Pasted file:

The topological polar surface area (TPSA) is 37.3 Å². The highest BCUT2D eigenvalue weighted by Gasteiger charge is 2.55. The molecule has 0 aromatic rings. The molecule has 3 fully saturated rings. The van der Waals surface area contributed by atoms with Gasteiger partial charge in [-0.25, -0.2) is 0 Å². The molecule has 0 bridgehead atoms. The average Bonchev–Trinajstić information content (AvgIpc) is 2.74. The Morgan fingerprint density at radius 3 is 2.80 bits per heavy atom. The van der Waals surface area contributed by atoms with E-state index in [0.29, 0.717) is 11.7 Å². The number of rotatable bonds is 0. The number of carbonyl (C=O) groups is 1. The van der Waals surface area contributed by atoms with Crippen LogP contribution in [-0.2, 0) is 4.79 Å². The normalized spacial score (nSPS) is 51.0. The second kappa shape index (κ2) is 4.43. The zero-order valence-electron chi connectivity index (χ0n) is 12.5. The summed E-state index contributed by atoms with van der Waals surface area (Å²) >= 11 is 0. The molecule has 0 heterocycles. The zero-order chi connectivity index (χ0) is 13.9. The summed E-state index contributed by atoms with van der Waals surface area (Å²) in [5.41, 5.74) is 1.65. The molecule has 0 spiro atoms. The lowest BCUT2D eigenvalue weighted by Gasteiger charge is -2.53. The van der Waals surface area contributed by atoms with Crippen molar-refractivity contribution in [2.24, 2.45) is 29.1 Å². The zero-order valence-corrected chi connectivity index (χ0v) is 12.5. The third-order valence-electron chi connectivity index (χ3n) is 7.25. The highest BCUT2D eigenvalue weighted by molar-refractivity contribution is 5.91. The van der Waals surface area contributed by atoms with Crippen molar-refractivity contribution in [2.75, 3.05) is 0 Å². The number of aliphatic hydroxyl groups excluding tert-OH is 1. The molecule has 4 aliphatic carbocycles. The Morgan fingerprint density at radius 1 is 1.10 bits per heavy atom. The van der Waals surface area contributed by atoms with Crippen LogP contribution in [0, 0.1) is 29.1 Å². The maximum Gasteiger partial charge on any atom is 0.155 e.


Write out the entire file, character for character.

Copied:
The topological polar surface area (TPSA) is 37.3 Å². The highest BCUT2D eigenvalue weighted by Gasteiger charge is 2.55. The molecule has 0 aromatic rings. The molecule has 3 fully saturated rings. The van der Waals surface area contributed by atoms with Gasteiger partial charge in [-0.25, -0.2) is 0 Å². The molecule has 0 bridgehead atoms. The average Bonchev–Trinajstić information content (AvgIpc) is 2.74. The Morgan fingerprint density at radius 3 is 2.80 bits per heavy atom. The van der Waals surface area contributed by atoms with E-state index in [0.29, 0.717) is 11.7 Å². The number of rotatable bonds is 0. The number of carbonyl (C=O) groups is 1. The van der Waals surface area contributed by atoms with Crippen LogP contribution in [-0.2, 0) is 4.79 Å². The normalized spacial score (nSPS) is 51.0. The second kappa shape index (κ2) is 4.43. The zero-order valence-electron chi connectivity index (χ0n) is 12.5. The summed E-state index contributed by atoms with van der Waals surface area (Å²) >= 11 is 0. The molecule has 0 heterocycles. The zero-order chi connectivity index (χ0) is 13.9. The summed E-state index contributed by atoms with van der Waals surface area (Å²) in [5.41, 5.74) is 1.65. The molecule has 0 spiro atoms. The lowest BCUT2D eigenvalue weighted by Gasteiger charge is -2.53. The van der Waals surface area contributed by atoms with Crippen molar-refractivity contribution in [2.24, 2.45) is 29.1 Å². The zero-order valence-corrected chi connectivity index (χ0v) is 12.5. The third-order valence-electron chi connectivity index (χ3n) is 7.25. The highest BCUT2D eigenvalue weighted by molar-refractivity contribution is 5.91. The van der Waals surface area contributed by atoms with Crippen molar-refractivity contribution in [2.75, 3.05) is 0 Å². The number of aliphatic hydroxyl groups excluding tert-OH is 1. The molecule has 4 aliphatic carbocycles. The Morgan fingerprint density at radius 1 is 1.10 bits per heavy atom. The van der Waals surface area contributed by atoms with Crippen LogP contribution in [0, 0.1) is 29.1 Å². The maximum Gasteiger partial charge on any atom is 0.155 e.